01 - Reality - 4.25
02 - In My Mind - 4.12
03 - Country Shakin´ History Makin´ - 2.48
04 - Ka Mon Gonna Rock All Night Long - 3.52
05 - Heaven Was Blue - 18.29
Sadly still pretty unknown, this is the awesome debut album by RickSaucedo, originally released in 1978 on the Reality label in the USA.Most of the tracks here are absolutely exceptional, including the titletrack, which took up the full second side of the original vinyl. Lonerpsychedelic, melodic and dreamy most of the time, but also featuringthe ferocius fuzz-rocker Ka Mon We're Gonna Rock All Night Long. If youlike Michael Angelo, Big, and sadly still pretty unknown, is thisawesome album by Rick Saucedo, his debut album that was originallyreleased in 1978 on the Reality label in the USA. Most of the trackshere are absolutely exceptional, including the number that gives thetitle to the album and takes the full B-side of the original vinyl.Loner psychedelic, melodic, dreamy most of the time, but also featuringthe ferocious fuzz-rocker 'Ka Mon We're Gonna Rock All Night Long.' Ifyou like Michael Angelo, Joe Peace or Bob Trimble, don't let this onepass by!
From Lysergia Archive:
In the brightly colored beehive where rare psychedelia drips like honeyfrom the walls there's been buzz on this mysterious LP for severalyears, partly due to its musical appeal, partly due to the backgroundstory, which is a tale worth telling. Rick Saucedo is mainly known asan Illinois-based Elvis impersonator, and a successful one at that, butsome time when the King's ghost wasn't looking he sneaked out and cuthimself two sides of music that were as far to the other end of thespectrum as you can imagine; dreamy, melodic 60s-style psychedelia. Theacidrock sleuths and dead wax bloodhounds tracked him down (of course),but were forced to deal with his manager -- possibly a connected guy --who wasn't likely to see the merit of throwing light on this bizarresidetrack in Saucedo's career. In fact, when a bunch of psych fansrounded up a healthy bag of coins in the hope of getting a few Heavenwas blue:s in return, the manager simply kept the money and madehimself scarce!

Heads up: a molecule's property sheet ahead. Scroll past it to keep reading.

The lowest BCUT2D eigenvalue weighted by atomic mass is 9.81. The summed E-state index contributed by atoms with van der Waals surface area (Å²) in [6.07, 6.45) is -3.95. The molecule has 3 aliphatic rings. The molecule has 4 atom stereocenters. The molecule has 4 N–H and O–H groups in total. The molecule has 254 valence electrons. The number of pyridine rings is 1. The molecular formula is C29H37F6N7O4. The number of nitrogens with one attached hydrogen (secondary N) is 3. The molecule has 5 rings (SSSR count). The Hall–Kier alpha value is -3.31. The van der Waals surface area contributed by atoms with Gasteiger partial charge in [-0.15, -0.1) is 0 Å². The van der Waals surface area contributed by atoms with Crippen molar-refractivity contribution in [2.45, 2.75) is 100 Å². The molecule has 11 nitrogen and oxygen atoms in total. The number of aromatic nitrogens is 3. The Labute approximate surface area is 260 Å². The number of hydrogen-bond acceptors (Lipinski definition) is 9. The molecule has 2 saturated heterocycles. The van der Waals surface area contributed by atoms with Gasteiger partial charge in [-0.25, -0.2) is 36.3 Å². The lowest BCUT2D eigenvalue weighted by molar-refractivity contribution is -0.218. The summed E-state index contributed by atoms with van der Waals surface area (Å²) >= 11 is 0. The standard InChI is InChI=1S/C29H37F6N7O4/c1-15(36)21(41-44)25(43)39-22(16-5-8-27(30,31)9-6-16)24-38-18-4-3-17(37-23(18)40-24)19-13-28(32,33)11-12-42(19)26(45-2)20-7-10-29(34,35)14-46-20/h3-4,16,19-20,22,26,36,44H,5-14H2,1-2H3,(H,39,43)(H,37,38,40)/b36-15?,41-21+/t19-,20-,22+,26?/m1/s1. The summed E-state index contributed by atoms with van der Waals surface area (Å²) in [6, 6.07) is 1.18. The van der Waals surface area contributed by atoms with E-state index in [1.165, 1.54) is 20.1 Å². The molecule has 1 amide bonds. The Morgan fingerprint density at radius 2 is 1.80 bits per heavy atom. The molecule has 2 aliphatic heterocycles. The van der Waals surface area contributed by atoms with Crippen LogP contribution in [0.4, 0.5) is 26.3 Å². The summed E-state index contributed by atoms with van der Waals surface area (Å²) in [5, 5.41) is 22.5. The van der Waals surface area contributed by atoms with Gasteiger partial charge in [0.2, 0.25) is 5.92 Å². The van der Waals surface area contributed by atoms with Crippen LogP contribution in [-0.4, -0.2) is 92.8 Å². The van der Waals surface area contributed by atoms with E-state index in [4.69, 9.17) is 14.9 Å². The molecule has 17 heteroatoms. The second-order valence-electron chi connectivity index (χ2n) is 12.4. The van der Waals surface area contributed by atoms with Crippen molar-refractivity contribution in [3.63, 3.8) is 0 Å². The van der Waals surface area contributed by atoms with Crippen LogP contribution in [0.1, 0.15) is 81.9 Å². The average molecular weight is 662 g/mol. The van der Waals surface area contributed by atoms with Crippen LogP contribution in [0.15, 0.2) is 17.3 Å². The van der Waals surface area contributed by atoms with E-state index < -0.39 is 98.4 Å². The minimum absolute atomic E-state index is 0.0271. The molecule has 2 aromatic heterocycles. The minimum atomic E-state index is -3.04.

Thus: a $900 price tag, continuing buzz, and the exact reissue nowpresent before us. But the strangeness doesn't end quite there, becausethis LP has a skeleton in the closet, one that the psych mafia honchoswere reluctant to share except behind locked doors. If you pressed yourear to the wall you could pick up references to a dread 50s medley thatscrewed up the LP and, it was said, kept it from being bootlegged. Itcertainly explained why most tapes of the LP being traded onlycontained about 28 minutes of music; I know because I had one, and itwas one of my most played tapes of an incomplete album ever. The 50smedley rumor seemed a terrible waste as the rest of the LP wasspellbinding, almost like a psych head's fantasy invention rather thanan actual vinyl object.
So let's get that brylcreem skeleton out into direct sunlight and seewhat it's made of. Well, to begin with it's two separate tracks ratherthan a medley. Secondly, I wouldn't call them 50s in some heinousSha-Na-Na retro manner, but rather examples of the roots rock materialyou can find on albums by thousands of 1970s artists big and small.They're originals (I think) and do sound like a tribute to a bygoneera, but I actually was expecting worse. My guess is that the Elvisimpersonator angle influenced this urban myth out of proportion. Thesetwo tracks do not exactly improve or belong on the LP, and I'llprobably skip by 'em -- easy to do as they close side 1 -- most times Iplay it, but that's about how bad it is. Case closed. Onward to thereal meat.
Heaven was blue opens with Reality, a dreamy yet concise trip of richguitar tapestries and nice folky hooks. It sounds rather similar tothose two other lost-in-time psych masters, Bobb Trimble and MichaelAngelo, and could be seen as the perfect halfway house between them --flowing and multilayered like Bobb's music (even to the point of havingghostly voices speak in the background), while the wistful vocals anddroning melody come straight out of the 1967 Lennon school of MichaelA. Rick Saucedo was obviously unaware of these competing acts, yet it'sremarkable that three such outstanding psych timewarps exist with somuch in common. If anyone finds the explanatory X factor be sure tosend it my way. It's one hell of an album opener anyway.